ANDREW DENTON: When you were Minister for Customs and Excise, you were in charge of censorship in this country and at that time, late 60s, early 70s, you’ve described Australia as censorship crazy. In what way?
DON CHIPP: The list was banned. You couldn’t publish it.
ANDREW DENTON: The list?
DON CHIPP: You didn’t know what was banned and what wasn’t. Intolerable. I published the list and the reasons why it was banned.
ANDREW DENTON: Were there some stupid bannings? Were these all sensual books, or…
DON CHIPP: ‘Noddy’ was banned once.
ANDREW DENTON: ‘Noddy’.
DON CHIPP: Enid Blyton, because there is a place on page 84 which says “And Noddy walked down a country lane and felt a little queer.”
ANDREW DENTON: And that was banned in this country?
DON CHIPP: Yeah.
ANDREW DENTON: What did you keep in your office, was it books and magazines?
DON CHIPP: No. I allowed all members of Parliament and the press to take the banned books of literary merit home, but I didn’t let them take the porn home. I said if you want to see the porn we ban, come to my office and see my hapless secretary Trevor who will show it to you. He had regular visits from 12 members, mostly, all members of the Liberal and Country parties… They used to turn it over and “Isn’t this a dreadful book?” “Trevor, that’s dreadful.” Trevor would say, “What are you looking at it for?” “We’ve got a duty to our constituents.” They were the blokes who were criticising me in public allowing the pornography and depraving our young.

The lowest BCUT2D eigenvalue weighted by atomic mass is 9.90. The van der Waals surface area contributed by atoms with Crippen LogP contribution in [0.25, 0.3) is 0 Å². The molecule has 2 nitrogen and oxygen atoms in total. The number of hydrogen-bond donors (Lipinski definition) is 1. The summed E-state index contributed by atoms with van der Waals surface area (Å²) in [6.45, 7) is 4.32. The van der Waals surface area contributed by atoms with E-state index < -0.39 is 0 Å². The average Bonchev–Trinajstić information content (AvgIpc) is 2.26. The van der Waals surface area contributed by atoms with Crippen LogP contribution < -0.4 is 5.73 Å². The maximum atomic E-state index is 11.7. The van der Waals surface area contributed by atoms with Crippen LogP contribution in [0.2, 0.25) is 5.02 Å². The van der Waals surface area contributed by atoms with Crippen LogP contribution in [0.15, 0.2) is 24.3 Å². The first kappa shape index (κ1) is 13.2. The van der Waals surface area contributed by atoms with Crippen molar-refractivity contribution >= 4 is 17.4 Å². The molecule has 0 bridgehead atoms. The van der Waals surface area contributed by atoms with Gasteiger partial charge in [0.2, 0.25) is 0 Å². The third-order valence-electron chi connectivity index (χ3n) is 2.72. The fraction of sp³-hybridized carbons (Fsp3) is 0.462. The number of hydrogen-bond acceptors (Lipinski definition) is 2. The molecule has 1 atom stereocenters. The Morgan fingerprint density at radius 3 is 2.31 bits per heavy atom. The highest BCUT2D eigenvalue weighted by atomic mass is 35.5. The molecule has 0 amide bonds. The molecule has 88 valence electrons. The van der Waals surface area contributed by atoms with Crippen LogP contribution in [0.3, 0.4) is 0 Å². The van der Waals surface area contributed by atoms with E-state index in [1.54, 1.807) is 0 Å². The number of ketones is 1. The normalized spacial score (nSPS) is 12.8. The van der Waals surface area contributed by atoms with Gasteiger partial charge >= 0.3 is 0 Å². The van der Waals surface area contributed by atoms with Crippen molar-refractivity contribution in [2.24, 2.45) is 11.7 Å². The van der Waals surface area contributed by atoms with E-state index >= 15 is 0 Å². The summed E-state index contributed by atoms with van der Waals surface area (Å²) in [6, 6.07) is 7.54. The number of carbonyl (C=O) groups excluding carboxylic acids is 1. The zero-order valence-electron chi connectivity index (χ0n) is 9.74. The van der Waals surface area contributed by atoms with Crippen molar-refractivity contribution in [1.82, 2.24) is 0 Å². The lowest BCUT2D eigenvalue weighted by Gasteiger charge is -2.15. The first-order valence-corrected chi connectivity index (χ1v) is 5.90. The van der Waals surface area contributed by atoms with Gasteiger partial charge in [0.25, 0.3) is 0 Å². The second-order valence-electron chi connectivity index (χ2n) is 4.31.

ANDREW DENTON: So they knew what was good for people, better than people themselves did?
DON CHIPP: Yeah. I think censorship is evil, Andrew. It’s the beginning of the Big Brother state, and if you start censoring matters and facts from people, it’s an easy step to censor all sorts of things and they don’t know what is going on. The ‘Tampa’ incident, the children overboard incident, there was censorship and lies in my view.
ANDREW DENTON: What you are talking about with Tampa is effectively freedom of information. How do we enshrine it so that there can be no censorship of material that people need to judge?
DON CHIPP: Only with the goodwill of politicians and I don’t think either party will agree with that.
ANDREW DENTON: Why not?
DON CHIPP: It is against their interests, they love having secrets.
You should read the rest of the interview – it’s not so much about censorship, but it is fascinating nonetheless. And a little sad, too – Australia really could use a politician like Don today…